Greywater Challenge

Plastic waste has emerged as a global environmental priority. It is the most prevalent type of marine debris found in the oceans and waterways.


Within the shipping industry, the International Maritime Organization (IMO) has turned its attention on addressing marine plastic litter from ships. In 2018, the IMO's Maritime Environmental Protect Committee adopted the IMO Action Plan to Address Marine Plastic Litter from Ships. This action plan aims to enhance existing regulations and introduce new supporting measures to reduce marine plastic litter from ships.

One big source for microplastic contamination into the ocean is the release of grey water. Grey water includes drainage from dishwashers, sinks and showers and can contain contaminants like oil, disinfectants, fecal coliform and micro-plastics.
Current greywater treatment systems that are found on vessels do not filter for microplastics and unlike ship's blackwater, greywater is not regulated through the International Maritime Organization under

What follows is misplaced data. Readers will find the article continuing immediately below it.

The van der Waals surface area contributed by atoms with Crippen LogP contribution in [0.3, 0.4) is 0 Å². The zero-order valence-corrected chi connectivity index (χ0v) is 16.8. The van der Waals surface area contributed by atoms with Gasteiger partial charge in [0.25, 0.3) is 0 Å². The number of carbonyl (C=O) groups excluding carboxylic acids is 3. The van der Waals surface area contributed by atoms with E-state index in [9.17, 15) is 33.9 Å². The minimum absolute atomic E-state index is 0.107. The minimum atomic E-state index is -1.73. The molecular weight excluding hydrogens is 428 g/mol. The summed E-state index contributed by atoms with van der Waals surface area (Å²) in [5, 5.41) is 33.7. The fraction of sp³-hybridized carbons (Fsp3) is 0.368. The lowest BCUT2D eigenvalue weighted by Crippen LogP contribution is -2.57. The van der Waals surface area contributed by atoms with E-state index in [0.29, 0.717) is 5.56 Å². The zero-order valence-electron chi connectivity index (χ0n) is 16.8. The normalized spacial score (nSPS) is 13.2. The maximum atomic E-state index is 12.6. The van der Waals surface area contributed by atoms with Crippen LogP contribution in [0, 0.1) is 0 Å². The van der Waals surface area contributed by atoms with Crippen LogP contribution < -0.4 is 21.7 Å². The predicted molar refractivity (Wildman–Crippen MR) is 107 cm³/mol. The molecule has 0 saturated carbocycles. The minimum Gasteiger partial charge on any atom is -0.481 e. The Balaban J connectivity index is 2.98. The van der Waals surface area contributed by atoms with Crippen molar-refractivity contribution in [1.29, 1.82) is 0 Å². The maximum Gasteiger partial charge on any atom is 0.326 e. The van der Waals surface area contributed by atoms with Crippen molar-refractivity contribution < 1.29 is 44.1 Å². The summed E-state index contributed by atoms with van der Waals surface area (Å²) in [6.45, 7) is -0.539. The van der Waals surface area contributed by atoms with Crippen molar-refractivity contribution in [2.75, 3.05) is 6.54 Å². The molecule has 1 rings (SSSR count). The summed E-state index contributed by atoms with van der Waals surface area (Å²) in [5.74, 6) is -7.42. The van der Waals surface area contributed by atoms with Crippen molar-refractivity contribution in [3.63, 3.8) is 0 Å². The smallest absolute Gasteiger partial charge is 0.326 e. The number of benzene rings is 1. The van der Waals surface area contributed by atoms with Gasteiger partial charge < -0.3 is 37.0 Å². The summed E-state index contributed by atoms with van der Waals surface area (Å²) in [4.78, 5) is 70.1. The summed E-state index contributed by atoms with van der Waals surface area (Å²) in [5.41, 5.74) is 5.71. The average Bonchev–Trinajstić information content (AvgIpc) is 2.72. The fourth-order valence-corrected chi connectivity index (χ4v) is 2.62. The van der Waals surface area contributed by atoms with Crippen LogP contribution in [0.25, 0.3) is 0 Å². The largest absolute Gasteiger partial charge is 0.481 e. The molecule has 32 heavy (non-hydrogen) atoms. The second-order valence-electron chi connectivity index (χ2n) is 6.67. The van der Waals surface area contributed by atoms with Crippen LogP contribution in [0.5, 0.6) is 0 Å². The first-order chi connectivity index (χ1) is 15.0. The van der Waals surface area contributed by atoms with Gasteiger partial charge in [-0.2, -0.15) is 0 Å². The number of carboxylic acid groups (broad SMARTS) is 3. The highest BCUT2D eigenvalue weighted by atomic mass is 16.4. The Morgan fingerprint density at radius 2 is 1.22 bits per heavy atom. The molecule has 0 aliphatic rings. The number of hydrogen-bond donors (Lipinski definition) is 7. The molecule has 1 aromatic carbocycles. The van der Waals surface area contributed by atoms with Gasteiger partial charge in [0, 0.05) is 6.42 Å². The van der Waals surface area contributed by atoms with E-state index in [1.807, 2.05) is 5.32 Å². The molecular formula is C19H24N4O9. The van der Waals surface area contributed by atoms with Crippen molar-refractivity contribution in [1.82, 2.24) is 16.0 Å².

Furthermore, in the event that the ship's wastewater systems combine black and grey waters for treatment, the treatment standards under MARPOL Annex IV do not account for the capture and extraction of microplastics and therefore treatment systems installed on ships would not present this function. 

There are several environmental impacts of grey water dumping, including the potential for nutrients in the effluent to foster excessive algal growth, leading to dead zones for aquatic life.

Numerous studies have shown that marine life readily ingest microplastics and thus introducing them into the food chain as humans consume fish.


Finally, micro particles, if untouched, will degrade to nano-particles which could then start to affect DNA.


 In summary the regulation of ships grey water is overdue and there is a great need for customized wastewater treatment systems that can capture and extract microplastics in quantifiable amounts prior to discharge.